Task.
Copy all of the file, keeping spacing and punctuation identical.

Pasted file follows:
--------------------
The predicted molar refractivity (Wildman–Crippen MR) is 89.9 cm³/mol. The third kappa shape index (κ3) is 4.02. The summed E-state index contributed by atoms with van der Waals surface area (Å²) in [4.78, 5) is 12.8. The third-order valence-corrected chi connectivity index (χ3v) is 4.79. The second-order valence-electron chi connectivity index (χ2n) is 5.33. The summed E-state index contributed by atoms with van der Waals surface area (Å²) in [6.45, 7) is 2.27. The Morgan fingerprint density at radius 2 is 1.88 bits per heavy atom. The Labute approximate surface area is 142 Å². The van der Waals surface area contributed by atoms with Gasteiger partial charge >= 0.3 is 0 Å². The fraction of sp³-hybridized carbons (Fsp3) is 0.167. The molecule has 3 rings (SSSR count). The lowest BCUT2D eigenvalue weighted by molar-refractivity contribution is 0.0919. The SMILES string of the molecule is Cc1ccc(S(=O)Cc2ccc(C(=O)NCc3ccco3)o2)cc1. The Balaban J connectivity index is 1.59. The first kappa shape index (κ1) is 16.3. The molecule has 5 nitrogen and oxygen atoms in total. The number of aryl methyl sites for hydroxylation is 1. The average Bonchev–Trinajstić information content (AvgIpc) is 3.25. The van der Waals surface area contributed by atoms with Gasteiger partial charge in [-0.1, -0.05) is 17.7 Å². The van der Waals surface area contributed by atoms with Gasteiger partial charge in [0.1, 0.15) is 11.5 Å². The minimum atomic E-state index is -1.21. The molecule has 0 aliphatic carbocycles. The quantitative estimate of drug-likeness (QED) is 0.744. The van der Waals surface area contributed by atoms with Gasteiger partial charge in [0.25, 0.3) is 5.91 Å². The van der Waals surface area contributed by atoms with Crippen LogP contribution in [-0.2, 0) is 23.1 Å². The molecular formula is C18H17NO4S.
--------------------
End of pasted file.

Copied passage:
The predicted molar refractivity (Wildman–Crippen MR) is 89.9 cm³/mol. The third kappa shape index (κ3) is 4.02. The summed E-state index contributed by atoms with van der Waals surface area (Å²) in [4.78, 5) is 12.8. The third-order valence-corrected chi connectivity index (χ3v) is 4.79. The second-order valence-electron chi connectivity index (χ2n) is 5.33. The summed E-state index contributed by atoms with van der Waals surface area (Å²) in [6.45, 7) is 2.27. The Morgan fingerprint density at radius 2 is 1.88 bits per heavy atom. The Labute approximate surface area is 142 Å². The van der Waals surface area contributed by atoms with Gasteiger partial charge >= 0.3 is 0 Å². The fraction of sp³-hybridized carbons (Fsp3) is 0.167. The molecule has 3 rings (SSSR count). The lowest BCUT2D eigenvalue weighted by molar-refractivity contribution is 0.0919. The SMILES string of the molecule is Cc1ccc(S(=O)Cc2ccc(C(=O)NCc3ccco3)o2)cc1. The Balaban J connectivity index is 1.59. The first kappa shape index (κ1) is 16.3. The molecule has 5 nitrogen and oxygen atoms in total. The number of aryl methyl sites for hydroxylation is 1. The average Bonchev–Trinajstić information content (AvgIpc) is 3.25. The van der Waals surface area contributed by atoms with Gasteiger partial charge in [-0.1, -0.05) is 17.7 Å². The van der Waals surface area contributed by atoms with Gasteiger partial charge in [0.1, 0.15) is 11.5 Å². The minimum atomic E-state index is -1.21. The molecule has 0 aliphatic carbocycles. The quantitative estimate of drug-likeness (QED) is 0.744. The van der Waals surface area contributed by atoms with Gasteiger partial charge in [0.25, 0.3) is 5.91 Å². The van der Waals surface area contributed by atoms with Crippen LogP contribution in [-0.2, 0) is 23.1 Å². The molecular formula is C18H17NO4S.